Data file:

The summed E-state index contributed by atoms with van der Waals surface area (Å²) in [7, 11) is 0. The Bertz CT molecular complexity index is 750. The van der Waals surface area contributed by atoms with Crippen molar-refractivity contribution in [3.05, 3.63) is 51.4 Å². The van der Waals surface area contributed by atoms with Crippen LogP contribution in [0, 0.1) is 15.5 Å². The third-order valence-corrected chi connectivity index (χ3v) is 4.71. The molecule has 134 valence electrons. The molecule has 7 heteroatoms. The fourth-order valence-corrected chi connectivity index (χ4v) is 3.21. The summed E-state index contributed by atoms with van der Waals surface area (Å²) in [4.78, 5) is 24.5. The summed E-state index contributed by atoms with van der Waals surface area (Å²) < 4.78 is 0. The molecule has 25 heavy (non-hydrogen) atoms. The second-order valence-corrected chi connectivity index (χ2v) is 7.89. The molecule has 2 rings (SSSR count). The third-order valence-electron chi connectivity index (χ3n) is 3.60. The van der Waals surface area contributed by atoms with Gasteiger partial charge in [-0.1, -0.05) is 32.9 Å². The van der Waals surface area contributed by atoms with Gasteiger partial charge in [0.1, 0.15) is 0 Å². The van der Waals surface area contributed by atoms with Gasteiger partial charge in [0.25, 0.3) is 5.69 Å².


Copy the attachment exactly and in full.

The summed E-state index contributed by atoms with van der Waals surface area (Å²) in [7, 11) is 0. The Bertz CT molecular complexity index is 750. The van der Waals surface area contributed by atoms with Crippen molar-refractivity contribution in [3.05, 3.63) is 51.4 Å². The van der Waals surface area contributed by atoms with Crippen LogP contribution in [0, 0.1) is 15.5 Å². The third-order valence-corrected chi connectivity index (χ3v) is 4.71. The molecule has 134 valence electrons. The molecule has 7 heteroatoms. The fourth-order valence-corrected chi connectivity index (χ4v) is 3.21. The summed E-state index contributed by atoms with van der Waals surface area (Å²) in [4.78, 5) is 24.5. The summed E-state index contributed by atoms with van der Waals surface area (Å²) < 4.78 is 0. The molecule has 25 heavy (non-hydrogen) atoms. The second-order valence-corrected chi connectivity index (χ2v) is 7.89. The molecule has 2 rings (SSSR count). The third-order valence-electron chi connectivity index (χ3n) is 3.60. The van der Waals surface area contributed by atoms with Gasteiger partial charge in [-0.1, -0.05) is 32.9 Å². The van der Waals surface area contributed by atoms with Gasteiger partial charge in [0.1, 0.15) is 0 Å². The van der Waals surface area contributed by atoms with Gasteiger partial charge in [0.25, 0.3) is 5.69 Å².